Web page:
I was in this dark room at melting point with my pain, I leant over to the cold wooden floor boards my mattress was on. I had counted out 30 efexor exactly to make sure it worked. I was on 80 mgs at the time, which is a very high dose if you know anything about anti depressants. The effects of an over dose (which I started to experience) are fast heart rate, seizures, vomiting and eye dilation. I took 30 of them and 10 sleeping tablets. The sleeping tablets I was prescribed at the time was Seroquel. Seroquel side effect include twitching, tunnel vision, problems with speech and nausea. So you can imagine the way it reacted to being in my system. The next 12 hours of my life were going to be the ones I fought the most. 

I started to remember the twitching happened first. My leg was numb and it could not stop twitching. I started to go in and out of sleep. Its when I started to vomit my house mate found me and knew straight away they had to get me to the emergency department. I could not speak and had my head in a bucket. I had taken too much to just get it all up via vomiting out my guts. As soon as we arrived to emergency I was put straight on a bed. Heart monitor, drips and needles were all jabbed/placed all over my body, mainly my chest.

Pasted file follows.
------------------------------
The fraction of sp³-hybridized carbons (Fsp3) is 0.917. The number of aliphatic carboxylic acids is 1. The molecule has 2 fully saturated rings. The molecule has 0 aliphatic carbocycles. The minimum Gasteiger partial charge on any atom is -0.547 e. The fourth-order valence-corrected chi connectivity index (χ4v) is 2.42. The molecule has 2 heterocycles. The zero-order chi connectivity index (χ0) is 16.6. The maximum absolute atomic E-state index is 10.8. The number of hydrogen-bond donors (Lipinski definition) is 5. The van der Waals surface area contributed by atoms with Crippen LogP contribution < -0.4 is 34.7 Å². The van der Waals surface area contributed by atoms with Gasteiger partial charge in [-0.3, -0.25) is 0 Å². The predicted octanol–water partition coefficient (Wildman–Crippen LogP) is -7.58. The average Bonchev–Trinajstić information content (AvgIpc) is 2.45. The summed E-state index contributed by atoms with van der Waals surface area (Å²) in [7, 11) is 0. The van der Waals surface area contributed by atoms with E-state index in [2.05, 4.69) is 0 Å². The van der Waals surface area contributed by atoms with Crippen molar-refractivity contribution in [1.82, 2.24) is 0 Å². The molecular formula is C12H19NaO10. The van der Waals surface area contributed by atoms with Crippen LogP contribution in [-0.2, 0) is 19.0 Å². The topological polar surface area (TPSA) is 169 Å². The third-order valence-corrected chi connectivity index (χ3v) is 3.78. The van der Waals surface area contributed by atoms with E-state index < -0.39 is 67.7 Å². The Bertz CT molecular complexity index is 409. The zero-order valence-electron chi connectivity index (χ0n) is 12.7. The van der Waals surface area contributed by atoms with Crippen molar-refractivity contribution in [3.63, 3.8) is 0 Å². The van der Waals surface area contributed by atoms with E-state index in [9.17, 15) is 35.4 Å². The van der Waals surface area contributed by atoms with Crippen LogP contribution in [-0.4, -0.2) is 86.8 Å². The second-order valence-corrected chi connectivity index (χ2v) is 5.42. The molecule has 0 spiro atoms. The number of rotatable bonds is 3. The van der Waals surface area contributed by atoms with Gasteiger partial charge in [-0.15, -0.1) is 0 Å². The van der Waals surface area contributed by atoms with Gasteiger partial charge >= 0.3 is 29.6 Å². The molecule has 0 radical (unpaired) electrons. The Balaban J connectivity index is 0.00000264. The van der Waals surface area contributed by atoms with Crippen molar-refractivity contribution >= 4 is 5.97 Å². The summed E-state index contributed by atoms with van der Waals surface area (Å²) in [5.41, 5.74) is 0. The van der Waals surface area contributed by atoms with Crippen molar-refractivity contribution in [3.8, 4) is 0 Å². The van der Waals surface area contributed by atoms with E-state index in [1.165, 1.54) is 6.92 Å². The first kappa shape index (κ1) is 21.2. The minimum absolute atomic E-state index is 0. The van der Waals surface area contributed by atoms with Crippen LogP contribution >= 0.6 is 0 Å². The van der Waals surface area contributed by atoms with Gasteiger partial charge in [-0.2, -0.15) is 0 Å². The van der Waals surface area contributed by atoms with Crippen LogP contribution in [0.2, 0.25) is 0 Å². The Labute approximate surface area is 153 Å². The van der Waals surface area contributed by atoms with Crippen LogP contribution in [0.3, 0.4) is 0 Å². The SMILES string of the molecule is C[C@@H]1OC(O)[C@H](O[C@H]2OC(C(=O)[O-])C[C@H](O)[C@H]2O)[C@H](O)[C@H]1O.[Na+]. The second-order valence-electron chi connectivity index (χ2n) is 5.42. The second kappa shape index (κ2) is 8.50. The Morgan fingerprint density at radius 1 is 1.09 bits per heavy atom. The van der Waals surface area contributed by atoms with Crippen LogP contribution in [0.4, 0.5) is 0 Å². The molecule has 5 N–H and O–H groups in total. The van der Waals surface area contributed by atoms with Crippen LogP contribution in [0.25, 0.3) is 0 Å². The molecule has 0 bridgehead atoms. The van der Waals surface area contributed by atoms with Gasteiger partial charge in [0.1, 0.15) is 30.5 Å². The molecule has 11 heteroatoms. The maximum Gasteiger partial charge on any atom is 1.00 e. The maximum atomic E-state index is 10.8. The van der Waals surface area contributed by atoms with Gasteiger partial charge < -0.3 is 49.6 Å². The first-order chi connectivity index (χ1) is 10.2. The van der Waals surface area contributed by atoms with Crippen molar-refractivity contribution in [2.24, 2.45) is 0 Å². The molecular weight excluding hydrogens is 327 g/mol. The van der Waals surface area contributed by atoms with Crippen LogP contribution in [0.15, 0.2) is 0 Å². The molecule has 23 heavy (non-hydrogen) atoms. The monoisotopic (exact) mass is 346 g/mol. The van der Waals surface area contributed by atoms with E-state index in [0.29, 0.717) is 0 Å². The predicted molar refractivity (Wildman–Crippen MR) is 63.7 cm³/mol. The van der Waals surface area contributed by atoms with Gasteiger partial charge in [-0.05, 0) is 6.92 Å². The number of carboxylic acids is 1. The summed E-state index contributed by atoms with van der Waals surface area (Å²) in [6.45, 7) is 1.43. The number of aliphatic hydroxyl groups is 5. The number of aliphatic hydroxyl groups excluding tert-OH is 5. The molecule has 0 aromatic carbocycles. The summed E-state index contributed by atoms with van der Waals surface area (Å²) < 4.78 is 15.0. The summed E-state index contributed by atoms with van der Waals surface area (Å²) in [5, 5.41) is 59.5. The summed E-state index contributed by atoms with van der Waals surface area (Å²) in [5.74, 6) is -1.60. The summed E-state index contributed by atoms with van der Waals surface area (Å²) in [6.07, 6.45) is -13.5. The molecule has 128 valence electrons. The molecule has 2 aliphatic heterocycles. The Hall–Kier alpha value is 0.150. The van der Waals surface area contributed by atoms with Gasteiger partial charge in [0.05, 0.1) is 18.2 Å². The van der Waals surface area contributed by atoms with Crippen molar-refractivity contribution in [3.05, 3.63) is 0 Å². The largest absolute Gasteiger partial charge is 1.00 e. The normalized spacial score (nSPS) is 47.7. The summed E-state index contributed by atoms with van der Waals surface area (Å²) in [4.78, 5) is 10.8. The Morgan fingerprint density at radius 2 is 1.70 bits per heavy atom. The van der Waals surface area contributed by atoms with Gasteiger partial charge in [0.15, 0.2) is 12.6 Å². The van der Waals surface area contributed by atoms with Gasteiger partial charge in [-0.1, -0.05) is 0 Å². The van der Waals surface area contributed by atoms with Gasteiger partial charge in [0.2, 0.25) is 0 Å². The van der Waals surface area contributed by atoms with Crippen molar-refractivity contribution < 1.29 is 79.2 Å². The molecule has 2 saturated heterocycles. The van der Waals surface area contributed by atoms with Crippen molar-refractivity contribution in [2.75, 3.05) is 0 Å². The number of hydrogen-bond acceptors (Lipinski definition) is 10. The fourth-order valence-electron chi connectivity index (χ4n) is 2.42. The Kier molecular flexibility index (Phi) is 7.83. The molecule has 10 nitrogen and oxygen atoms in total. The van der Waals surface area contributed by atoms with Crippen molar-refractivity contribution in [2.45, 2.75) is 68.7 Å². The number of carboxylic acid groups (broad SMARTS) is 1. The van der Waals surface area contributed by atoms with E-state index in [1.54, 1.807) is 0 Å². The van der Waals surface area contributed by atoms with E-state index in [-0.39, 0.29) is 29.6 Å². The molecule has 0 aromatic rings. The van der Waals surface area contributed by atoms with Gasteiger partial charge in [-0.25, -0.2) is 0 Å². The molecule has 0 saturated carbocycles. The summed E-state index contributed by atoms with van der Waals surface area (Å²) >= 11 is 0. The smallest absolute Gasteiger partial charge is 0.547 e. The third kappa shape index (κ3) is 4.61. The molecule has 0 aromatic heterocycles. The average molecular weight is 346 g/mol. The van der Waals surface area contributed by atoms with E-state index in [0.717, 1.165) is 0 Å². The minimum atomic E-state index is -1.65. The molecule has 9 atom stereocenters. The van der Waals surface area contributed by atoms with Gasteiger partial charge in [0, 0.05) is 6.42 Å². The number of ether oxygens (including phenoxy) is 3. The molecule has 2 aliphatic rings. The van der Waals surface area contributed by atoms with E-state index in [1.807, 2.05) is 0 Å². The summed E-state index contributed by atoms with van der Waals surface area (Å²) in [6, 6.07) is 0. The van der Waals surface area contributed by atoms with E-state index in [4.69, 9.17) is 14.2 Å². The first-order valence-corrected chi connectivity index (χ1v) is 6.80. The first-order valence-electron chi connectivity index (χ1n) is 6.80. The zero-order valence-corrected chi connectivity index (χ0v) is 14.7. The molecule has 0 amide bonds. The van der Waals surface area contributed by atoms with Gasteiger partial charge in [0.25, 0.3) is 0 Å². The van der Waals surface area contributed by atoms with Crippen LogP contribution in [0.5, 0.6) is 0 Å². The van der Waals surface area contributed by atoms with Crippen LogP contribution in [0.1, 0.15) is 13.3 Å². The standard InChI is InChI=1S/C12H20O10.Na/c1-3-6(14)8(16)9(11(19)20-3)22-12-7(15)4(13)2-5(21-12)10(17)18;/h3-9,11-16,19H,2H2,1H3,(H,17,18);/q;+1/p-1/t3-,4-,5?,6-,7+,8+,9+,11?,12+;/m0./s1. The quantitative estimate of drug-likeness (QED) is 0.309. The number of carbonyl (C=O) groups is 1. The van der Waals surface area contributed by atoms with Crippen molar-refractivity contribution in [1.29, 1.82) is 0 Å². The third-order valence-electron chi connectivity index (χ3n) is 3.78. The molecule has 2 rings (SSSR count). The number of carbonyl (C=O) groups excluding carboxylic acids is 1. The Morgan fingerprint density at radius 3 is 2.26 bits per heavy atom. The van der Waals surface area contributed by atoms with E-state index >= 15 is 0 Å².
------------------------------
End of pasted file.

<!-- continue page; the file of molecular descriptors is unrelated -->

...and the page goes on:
The seizures started to happen when I was in emergency. I was slipping in and out of consciousness, the doctor and nurse begging me to try stay awake. I was so out of it from all the medications I had taken, I could barely keep my eyes open. I was seizing on and off, going in and out. The last memory I have is the light above my head and completely shutting down. I dont know what happened in the emergency room until early hours of the morning. 

I cant remember the full procedure the doctors did to bring me back, but I woke up in the intensive care unit of Bunbury hospital. A nurse came over to check on me. Completely unaware of how i got to ICU, she told me that I was lucky to be alive as my heart rate had reached 148 BPM. I was lucky not to die of cardiac arrest on the bed in Bunbury. I woke up at 4 30 the next morning from my over dose. I was scared, numb and completely out of it. I felt like it was all some nightmare I just could not wake up from.